In what other ways might you offer value to your sponsor? Don’t be afraid to ask them directly. Your attention to detail here can make all the difference: not only can it determine whether or not a sponsor views your event as a valuable investment they want to repeat in the future, but if you take full advantage of your resources, you may be surprised at how much extra value you can give back to that sponsor. 

In the end, it’s all about building relationships. Your organization is seeking funding, and your potential sponsor is hopefully looking for exposure and/or marketing & PR opportunities. With the right match and a little creativity, you can develop a mutually-beneficial arrangement that has both parties feeling like they’ve won the lottery! 

Still feel like you need some support? Reach out to us at Curve and we’ll be thrilled to help you out.

Create a Customer Avatar

5 Essential Tips to Creating Your Perfect Customer Avatar or Persona

A lot of B2B sales agents think that marketing is all about making a sale, and to some degree they are right. The purpose of marketing is to increase sales, but purpose-driven marketing is much more sophisticated than casting a large net and seeing what you pull in. It involves creating a customer avatar (also known as a buyer persona) so you can target buyers who are likely to bite.

Once you identify the type of person your brand, product, service, etc appeals to, you can create marketing materials that make them immediately look your way. The result is increased sales and strengthened word-of-mouth referrals because birds of a feather flock together.

Create a Customer Avatar

Building a customer avatar requires a bit of creativity and some industry savvy, but once you create your first buyer persona the value of the template will become clear. Instead of marketing blindly, the person you create will come to life making it a lot easier to craft a sales pitch that will land. Think of it as casting with a smaller net, but always landing near clusters of fish. The trick is making sure you know where to cast the net, which is the purpose of your customer avatar.

Essential Tips to Remember When Creating a Customer Avatar:

  1. Give Them a Name – It seems almost too simple, but a name helps personalize the process. Assigning a name makes the profile jump off the page and come to life in your mind and office discussions.
  2. Assign Them Demographics – Use your previous market research to assign demographics to your avatar. These should include their age, gender, marital status, location, children (or lack thereof), job income, and education. It should also include a few fun facts that are specific to your average customer. If you need help, comb through your best clients and look at what they have in common or scour your social media followers. Don’t be afraid to get creative, the more personalized your avatar is the easier the marketing campaign will be to write.
  3. Craft Goals and Values – Now that you know who your customer avatar is, you need to give him or her a few goals to bring them to life. For instance, maybe your ideal client is 37 with three children and is a momager by day and a trader by night. She values family, but her ultimate goal is to find streamlined investment opportunities that only take her a few clicks to complete. Now you have a better look at your ideal client and know exactly how to appeal to her needs.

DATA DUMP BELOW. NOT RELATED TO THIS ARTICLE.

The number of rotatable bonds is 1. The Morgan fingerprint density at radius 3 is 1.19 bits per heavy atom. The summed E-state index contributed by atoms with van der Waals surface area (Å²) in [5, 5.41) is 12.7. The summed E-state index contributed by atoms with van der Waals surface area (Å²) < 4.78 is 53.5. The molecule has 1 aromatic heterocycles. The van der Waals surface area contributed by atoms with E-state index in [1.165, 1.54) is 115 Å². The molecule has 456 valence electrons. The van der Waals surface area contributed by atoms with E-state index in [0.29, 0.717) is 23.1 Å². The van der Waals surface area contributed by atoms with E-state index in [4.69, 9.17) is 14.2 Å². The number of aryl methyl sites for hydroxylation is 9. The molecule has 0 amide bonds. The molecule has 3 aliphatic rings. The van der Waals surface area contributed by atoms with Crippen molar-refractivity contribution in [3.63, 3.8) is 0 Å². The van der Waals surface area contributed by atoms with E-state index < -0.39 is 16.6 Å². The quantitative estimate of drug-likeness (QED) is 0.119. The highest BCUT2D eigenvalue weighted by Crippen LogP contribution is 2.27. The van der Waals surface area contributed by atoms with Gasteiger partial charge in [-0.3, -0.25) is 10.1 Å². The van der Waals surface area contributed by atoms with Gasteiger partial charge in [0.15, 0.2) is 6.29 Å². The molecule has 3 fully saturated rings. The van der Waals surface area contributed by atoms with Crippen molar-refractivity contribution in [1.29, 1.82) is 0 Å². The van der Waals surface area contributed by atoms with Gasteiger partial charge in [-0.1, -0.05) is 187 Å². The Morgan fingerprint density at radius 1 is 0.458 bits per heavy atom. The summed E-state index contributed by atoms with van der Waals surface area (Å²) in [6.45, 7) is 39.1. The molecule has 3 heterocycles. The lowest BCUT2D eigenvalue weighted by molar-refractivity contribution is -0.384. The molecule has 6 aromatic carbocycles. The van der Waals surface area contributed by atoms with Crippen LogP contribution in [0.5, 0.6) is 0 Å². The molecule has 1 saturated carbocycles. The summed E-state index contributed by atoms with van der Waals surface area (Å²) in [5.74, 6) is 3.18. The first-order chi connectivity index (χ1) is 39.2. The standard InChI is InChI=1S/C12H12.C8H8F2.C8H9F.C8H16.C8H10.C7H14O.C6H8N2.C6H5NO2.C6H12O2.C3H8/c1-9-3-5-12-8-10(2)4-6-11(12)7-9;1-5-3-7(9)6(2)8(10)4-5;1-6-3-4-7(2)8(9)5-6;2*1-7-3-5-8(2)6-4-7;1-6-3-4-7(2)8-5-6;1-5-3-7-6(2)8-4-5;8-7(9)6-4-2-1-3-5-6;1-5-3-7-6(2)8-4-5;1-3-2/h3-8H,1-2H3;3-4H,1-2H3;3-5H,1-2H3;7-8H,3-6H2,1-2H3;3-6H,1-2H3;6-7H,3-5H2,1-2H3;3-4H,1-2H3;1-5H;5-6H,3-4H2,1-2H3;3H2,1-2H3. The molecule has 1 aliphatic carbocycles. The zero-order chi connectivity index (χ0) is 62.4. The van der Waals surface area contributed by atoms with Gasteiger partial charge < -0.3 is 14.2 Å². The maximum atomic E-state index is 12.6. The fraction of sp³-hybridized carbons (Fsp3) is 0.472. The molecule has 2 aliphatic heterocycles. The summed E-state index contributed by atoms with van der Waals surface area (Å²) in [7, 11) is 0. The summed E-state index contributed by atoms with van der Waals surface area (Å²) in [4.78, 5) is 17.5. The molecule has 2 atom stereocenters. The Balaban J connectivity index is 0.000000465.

4. Identify “Where” Your Customer Is – It’s not enough to identify who your customer is because you need to know where to find them. This involves knowing “where” their interests lie. While building the customer avatar you should include a section that addresses their interests such as favourite blogs, favourite business idols, favourite social media networks, and favourite stores. This component of the avatar will help drive where you launch your marketing campaign helping to add to its effectiveness.

Acknowledge Your Customer’s Weaknesses – Before you can market your product as a solution, you need to identify the problem that it solves. This problem should be clearly identified within your customer avatar by creating a list of challenges and/or pain points. For example, the mom mentioned earlier is frustrated that she never has time to herself, and is worried that she isn’t spending enough time growing her income. She fears failing both as a mother and an investor. Now you know her vulnerabilities, you know exactly how to reach out to her with a solution she will embrace. This last step helps brings the process full circle and allows you to fine-tune your final approach.

Have more questions about customer avatars? Or need to know what to do once you’ve reached them? Curve is happy to help. Click here to schedule a no-strings-attached chat with us!

6 Things a B2B marketing manager would like to say to a sales manager

6 Things a B2B Marketing Manager Would Like to Say to a Sales Manager

While B2B marketing and sales teams are divided by title, they need to work together to create measurable success. The best marketing plans are executed by an attentive marketing team and an involved sales team. The tasks of both overlap quite a bit, so as a B2B sales agent you can’t expect to tip back your office chair and wait for the sales to magically appear in your lap. However, if you sit up straight and jump headfirst into the marketing place, there’s a good chance you will see your B2B sales skyrocket. Ready to learn more about how you can bag those sales? The following are six things a B2B marketing manager would say to a sales manager if given the chance.